Year Released: 2014
MPAA Rating: Unrated
Running Time: 480 minutes
Click to Expand Credits:
“We’ve done a bunch of Hercules movies on ‘MST3K,’ and this one of them,” remarks a deadpan Joel Hodgson in the introduction to “Hercules and the Captive Women,” one of four episodes found in “MST3K: Volume XXIX” from Shout! Factory. Hercules may be second to Gamera as the character whose movies show up most often during the series (Wikipedia gives Gamera the edge, 5-4), and that episode is a classic from the Joel era, when he and the bots hit their stride during the fourth season.
This set also includes: “The Pumaman,” from season nine; “Untamed Youth,” from season one (when J. Elvis Weinstein played Tom Servo); and “The Thing That Couldn’t Die,” from season eight. While the bonus features aren’t as in-depth as the previous 25th Anniversary Edition set, they still offer a smattering of interviews and historical pieces, which the Shout! series has become known for.
In addition to Joel’s introduction, the Hercules disc also includes a look at artist Steve Vance, who draws the mini posters that are included in every set, along with a gallery of all the mini posters Vance has produced to date. While I don’t tend to mention them in my reviews, they’re a comforting inclusion in each volume, kind of like seeing an old friend again.
The “Pumaman” platter serves up a “Much Ado About Nanites” featurette, which digs into those tiny robotic creatures that showed up occasionally during the Mike years, along with the original, un-“MST3K”-ied version of the film. Original versions of movies are pretty rare in these sets – I think the solo release of “Manos the Hands of Fate” is the only other such occurrence, but there may be one or two others.
You might wonder why you would want to bother watching a version of “The Pumaman” that doesn’t have Mike and the bots along the bottom of the screen, but that would run you afoul of star Walter G. Alton, Jr., a very serious man who worked as a lawyer before heeding some friends’ suggestions and pursuing acting. He claims he was told that he would have had a good shot at the role of Superman, had he started acting sooner, and he is not amused — repeat, NOT AMUSED — by the fun “MST3K” poked at the hard work put in by himself and his fellow cast members. I’ve seen a few of these Shout! Factory interviews where people don’t seem to get what the show was all about, but Alton is the first one who gives me the impression that he would happily stomp the bots to bits if he could.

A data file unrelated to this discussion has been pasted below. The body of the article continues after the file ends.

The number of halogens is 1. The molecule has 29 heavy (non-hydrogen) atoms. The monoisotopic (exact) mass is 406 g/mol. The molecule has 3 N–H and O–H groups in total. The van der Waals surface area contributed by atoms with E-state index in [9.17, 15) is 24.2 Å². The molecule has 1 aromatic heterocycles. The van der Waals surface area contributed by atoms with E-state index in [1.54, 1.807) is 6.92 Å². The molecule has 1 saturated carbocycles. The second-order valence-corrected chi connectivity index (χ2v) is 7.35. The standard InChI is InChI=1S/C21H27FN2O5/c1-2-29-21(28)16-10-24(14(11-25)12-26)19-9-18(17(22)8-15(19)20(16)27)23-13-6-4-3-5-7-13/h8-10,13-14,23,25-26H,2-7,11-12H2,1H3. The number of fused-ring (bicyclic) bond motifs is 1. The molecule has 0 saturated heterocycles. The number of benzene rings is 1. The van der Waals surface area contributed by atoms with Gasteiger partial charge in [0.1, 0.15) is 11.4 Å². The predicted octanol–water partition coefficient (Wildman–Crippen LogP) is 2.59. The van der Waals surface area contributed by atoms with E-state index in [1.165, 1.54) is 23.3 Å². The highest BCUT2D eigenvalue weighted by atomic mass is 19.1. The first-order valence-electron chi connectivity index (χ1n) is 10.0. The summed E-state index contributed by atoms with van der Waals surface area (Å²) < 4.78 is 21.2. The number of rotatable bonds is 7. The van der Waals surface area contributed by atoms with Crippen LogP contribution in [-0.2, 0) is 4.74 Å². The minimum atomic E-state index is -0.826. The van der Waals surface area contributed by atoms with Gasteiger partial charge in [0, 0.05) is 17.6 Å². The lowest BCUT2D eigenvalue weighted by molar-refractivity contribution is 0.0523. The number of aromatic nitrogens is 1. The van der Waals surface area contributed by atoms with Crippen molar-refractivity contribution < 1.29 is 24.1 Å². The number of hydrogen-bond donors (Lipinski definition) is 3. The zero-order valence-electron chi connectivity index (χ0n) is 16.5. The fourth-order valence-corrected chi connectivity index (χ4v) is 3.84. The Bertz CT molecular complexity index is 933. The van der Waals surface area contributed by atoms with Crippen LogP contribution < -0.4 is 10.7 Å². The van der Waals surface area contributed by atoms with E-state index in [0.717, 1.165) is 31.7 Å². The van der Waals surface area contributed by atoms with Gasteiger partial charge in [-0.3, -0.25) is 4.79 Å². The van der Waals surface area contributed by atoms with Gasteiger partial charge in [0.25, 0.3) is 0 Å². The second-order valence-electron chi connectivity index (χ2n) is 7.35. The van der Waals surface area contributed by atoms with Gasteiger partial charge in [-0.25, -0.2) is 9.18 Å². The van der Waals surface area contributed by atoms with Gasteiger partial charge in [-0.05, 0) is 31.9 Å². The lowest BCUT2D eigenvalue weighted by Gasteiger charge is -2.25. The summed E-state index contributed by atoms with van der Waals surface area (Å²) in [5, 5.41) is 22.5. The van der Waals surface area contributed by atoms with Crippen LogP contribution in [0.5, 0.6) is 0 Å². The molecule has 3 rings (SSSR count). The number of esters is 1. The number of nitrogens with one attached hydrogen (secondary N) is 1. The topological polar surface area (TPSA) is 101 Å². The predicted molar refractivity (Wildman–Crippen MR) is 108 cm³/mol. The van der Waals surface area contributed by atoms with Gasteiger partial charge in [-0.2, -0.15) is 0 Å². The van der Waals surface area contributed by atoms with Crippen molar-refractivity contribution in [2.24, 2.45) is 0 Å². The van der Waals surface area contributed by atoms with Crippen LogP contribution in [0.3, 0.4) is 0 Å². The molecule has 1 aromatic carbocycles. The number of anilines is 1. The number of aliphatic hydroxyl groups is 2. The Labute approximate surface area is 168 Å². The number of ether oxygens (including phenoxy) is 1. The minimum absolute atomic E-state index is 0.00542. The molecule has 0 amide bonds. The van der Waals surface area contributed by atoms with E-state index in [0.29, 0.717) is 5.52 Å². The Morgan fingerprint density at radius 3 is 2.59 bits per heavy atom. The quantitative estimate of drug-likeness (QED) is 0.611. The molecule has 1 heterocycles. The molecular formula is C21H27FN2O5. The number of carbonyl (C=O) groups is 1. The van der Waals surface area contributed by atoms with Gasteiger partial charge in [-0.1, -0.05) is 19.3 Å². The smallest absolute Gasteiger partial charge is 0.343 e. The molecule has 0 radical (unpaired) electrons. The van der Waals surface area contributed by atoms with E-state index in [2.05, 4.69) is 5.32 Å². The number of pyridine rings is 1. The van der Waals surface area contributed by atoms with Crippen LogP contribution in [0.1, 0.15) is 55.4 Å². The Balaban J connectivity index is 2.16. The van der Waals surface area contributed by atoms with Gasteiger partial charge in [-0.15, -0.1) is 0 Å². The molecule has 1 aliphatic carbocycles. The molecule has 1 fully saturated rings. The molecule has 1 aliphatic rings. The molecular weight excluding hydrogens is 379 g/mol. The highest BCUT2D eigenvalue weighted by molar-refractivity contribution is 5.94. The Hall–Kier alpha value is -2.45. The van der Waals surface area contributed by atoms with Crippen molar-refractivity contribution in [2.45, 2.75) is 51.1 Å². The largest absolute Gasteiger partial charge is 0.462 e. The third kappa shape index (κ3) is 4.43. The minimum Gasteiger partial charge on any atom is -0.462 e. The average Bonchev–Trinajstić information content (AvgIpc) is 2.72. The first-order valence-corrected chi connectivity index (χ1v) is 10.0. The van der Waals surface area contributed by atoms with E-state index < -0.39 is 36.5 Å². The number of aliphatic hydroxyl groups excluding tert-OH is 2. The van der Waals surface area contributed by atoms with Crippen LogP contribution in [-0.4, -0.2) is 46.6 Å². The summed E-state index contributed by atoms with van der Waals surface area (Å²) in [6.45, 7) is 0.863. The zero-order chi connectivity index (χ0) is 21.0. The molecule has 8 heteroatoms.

The “Untamed Youth” disc also contains an interview with a star — in this case Mamie Van Doren, who, yes, has had a ton of work done but who still looks pretty good for an actress in her 80s who stopped working on a consistent basis after the 1960s. She doesn’t mention “MST3K,” but she does discuss her career, with much emphasis put on her claim that she was the first woman to sing rock ‘n’ roll in a movie when she made “Untamed Youth.” Between her and Alton, I wondered if Shout! Factory has any fact-checkers.
Hodgson also shows up to do an introduction to this film, and in “About Joel Hodgson’s ‘Riffing Myself,'” he talks about his one-man show, which covers his career. He says the show grew out of the interviews he’s done in support of his main post-“MST3K” riffing project, “Cinematic Titanic.” He found himself recounting his life story so many times that he figured he might as well put it in a show.
Finally, “The Thing That Couldn’t Die” disc has a nice, albeit very short, look at the film’s making called “The Movie That Couldn’t Die.” It’s one of those nice historical pieces that show up in just about every set in this series. Bad movies don’t just happen in a vacuum, folks.
Posted on March 27, 2014 in Reviews by Brad Cook
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